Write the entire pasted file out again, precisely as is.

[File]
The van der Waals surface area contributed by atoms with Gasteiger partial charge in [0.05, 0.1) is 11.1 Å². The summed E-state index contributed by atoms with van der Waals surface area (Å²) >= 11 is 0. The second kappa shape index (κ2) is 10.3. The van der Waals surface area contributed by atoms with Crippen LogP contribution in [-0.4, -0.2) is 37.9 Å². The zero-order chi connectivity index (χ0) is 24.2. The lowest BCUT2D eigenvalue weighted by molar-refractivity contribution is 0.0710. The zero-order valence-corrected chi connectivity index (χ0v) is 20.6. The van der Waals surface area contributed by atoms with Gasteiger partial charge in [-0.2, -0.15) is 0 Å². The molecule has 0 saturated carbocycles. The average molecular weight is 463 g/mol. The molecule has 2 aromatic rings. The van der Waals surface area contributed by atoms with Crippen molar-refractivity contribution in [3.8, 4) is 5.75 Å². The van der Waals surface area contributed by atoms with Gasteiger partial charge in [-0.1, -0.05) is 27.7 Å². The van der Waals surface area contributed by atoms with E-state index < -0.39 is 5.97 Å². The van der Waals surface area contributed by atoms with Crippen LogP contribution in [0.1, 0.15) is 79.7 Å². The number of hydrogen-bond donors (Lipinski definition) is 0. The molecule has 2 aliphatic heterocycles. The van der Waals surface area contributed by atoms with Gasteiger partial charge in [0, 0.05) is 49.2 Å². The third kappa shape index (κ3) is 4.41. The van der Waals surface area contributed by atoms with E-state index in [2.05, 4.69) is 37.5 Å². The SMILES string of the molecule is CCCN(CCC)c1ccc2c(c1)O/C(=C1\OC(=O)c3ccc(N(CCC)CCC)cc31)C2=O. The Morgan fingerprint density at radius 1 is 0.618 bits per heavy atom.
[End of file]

The van der Waals surface area contributed by atoms with Gasteiger partial charge in [0.05, 0.1) is 11.1 Å². The summed E-state index contributed by atoms with van der Waals surface area (Å²) >= 11 is 0. The second kappa shape index (κ2) is 10.3. The van der Waals surface area contributed by atoms with Crippen LogP contribution in [-0.4, -0.2) is 37.9 Å². The zero-order chi connectivity index (χ0) is 24.2. The lowest BCUT2D eigenvalue weighted by molar-refractivity contribution is 0.0710. The zero-order valence-corrected chi connectivity index (χ0v) is 20.6. The van der Waals surface area contributed by atoms with Gasteiger partial charge in [-0.2, -0.15) is 0 Å². The molecule has 0 saturated carbocycles. The average molecular weight is 463 g/mol. The molecule has 2 aromatic rings. The van der Waals surface area contributed by atoms with Crippen molar-refractivity contribution in [3.8, 4) is 5.75 Å². The van der Waals surface area contributed by atoms with Gasteiger partial charge in [-0.1, -0.05) is 27.7 Å². The van der Waals surface area contributed by atoms with E-state index < -0.39 is 5.97 Å². The van der Waals surface area contributed by atoms with Crippen LogP contribution in [0.1, 0.15) is 79.7 Å². The number of hydrogen-bond donors (Lipinski definition) is 0. The molecule has 2 aliphatic heterocycles. The van der Waals surface area contributed by atoms with Gasteiger partial charge in [0, 0.05) is 49.2 Å². The third kappa shape index (κ3) is 4.41. The van der Waals surface area contributed by atoms with E-state index in [2.05, 4.69) is 37.5 Å². The SMILES string of the molecule is CCCN(CCC)c1ccc2c(c1)O/C(=C1\OC(=O)c3ccc(N(CCC)CCC)cc31)C2=O. The Morgan fingerprint density at radius 1 is 0.618 bits per heavy atom.